August 07 2013 09:06AM
Providence College freshman John Gilmour ended his first year of college in a rather unique way – by being drafted by an NHL team. The native of Montreal – who in no way is related to Doug Gilmour – is a teammate of 2012 Flames draft picks Mark Jankowski and Jon Gillies, which most likely got him on the club's radar.
The finance major put up 13 points in 38 games as a freshman, but was generally regarded as a solid two-way blueliner rather than a stellar offensive threat. But if the Friars are expected to take a leap forward in the NCAA pecking order this season, Gilmour will be relied upon to maintain his defensive stance while pitching in a bit more offensively.
The 198th pick in the 2013 NHL Draft was in attendance at Flames development camp earlier this month, where I had the chance to speak with him a bit.
August 06 2013 11:15AM
No strangers to drafting defenders from the WHL, the Calgary Flames snapped up Eric Roy of the Brandon Wheat Kings in the fifth round of the NHL Draft. A native of Saskatchewan, Roy is generally better known for his offensive skills than his defensive acumen – he had 17 goals (second-best on the Wheaties), but a minus-32 rating (second-worst).
Heading into the 2013-14 season, Roy will be one of a handful of Wheat Kings drafted by NHL clubs and, along with team captain and Islanders first round pick Ryan Pulock, will anchor a very young defensive core. While he's still quite raw, he's got a lot of potential and already has his offensive game rounded out. If he can shore up his defensive zone play, he could be quite a steal as a fifth round selection. Compared to his first-rounder teammate, Roy's much more of a work in progress in a good way.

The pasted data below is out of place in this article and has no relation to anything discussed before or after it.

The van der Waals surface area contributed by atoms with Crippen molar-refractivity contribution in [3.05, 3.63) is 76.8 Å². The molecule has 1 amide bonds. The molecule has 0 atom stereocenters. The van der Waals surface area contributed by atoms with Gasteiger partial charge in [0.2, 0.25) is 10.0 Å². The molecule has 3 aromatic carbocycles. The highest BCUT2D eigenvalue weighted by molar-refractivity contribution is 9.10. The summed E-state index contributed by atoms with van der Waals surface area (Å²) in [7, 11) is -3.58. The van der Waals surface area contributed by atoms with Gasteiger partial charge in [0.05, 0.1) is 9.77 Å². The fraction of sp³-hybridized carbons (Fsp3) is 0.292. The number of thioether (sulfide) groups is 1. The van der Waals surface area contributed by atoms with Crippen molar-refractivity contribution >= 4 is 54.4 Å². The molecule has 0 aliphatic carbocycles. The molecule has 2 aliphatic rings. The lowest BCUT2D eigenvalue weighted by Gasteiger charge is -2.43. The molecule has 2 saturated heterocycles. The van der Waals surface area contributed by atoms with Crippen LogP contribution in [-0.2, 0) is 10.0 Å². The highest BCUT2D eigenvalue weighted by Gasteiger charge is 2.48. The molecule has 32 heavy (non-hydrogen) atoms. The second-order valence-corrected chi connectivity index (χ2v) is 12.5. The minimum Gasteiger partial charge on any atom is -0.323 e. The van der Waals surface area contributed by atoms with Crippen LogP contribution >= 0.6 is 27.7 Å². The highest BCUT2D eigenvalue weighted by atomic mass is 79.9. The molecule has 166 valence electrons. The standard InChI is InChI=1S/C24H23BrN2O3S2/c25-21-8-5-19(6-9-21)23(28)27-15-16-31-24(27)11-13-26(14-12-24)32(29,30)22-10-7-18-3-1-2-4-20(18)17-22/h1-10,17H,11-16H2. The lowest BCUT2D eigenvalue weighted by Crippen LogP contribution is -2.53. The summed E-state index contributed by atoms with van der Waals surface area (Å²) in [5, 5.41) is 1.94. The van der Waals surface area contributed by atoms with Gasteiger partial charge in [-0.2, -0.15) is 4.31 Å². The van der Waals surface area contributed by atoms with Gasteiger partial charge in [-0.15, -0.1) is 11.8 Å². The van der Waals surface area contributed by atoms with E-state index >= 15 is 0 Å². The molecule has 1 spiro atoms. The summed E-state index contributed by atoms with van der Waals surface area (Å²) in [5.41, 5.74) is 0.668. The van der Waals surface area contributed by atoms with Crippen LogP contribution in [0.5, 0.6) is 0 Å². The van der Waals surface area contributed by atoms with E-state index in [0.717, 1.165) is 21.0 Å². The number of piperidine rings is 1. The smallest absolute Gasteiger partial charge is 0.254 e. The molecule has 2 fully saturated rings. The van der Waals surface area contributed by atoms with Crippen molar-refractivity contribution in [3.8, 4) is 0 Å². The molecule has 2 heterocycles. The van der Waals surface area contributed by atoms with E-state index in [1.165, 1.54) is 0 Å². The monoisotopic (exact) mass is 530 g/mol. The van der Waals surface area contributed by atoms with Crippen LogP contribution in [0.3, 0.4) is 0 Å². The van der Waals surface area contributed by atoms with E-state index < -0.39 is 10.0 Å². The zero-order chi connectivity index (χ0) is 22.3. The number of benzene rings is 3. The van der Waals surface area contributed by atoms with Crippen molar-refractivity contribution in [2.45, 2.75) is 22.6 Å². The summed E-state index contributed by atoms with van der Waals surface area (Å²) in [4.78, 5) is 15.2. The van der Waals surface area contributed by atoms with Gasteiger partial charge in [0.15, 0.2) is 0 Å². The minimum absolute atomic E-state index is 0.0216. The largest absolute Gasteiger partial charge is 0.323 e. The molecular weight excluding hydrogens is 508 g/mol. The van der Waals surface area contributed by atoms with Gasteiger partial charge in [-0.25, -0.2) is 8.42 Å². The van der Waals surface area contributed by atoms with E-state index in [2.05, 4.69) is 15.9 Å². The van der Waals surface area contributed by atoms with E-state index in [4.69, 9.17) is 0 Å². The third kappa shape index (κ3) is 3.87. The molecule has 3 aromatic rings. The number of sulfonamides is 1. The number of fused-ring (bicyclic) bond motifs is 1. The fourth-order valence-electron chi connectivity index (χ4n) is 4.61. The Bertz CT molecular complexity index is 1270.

I caught up with Roy in early July at Flames development camp.
August 06 2013 08:30AM
When Jay Feaster officially replaced Darryl Sutter as the General Manager of the Calgary Flames in the December of 2010, a collective sigh of relief echoed through
August 03 2013 09:39AM
This was never much of a question when Jarome Iginla was around. With him gone and the team rebuilding, however, it might be the hardest prediction to make about the Flames this year. Aside from "will the Flames goaltending be any good?" of course.
August 02 2013 02:08PM
Objectively assessing a trade can be difficult and the common belief is that whomever receives the best player in the deal wins. This isn’t entirely true as assets can develop, emerge and teams can go through many changes that aren’t immediately obvious or quantifiable.
The first pronouncement on the Iginla deal was that the Flames got the short end of the stick. Many fans and observers were underwhelmed with the initial return for Iginla. However, since he has now signed with the Penguins’ divisional rival - the same one that shut both he and the team that traded for him out in the conference finals - the scales would appear to be tipping back in the Flames’ favour at this point.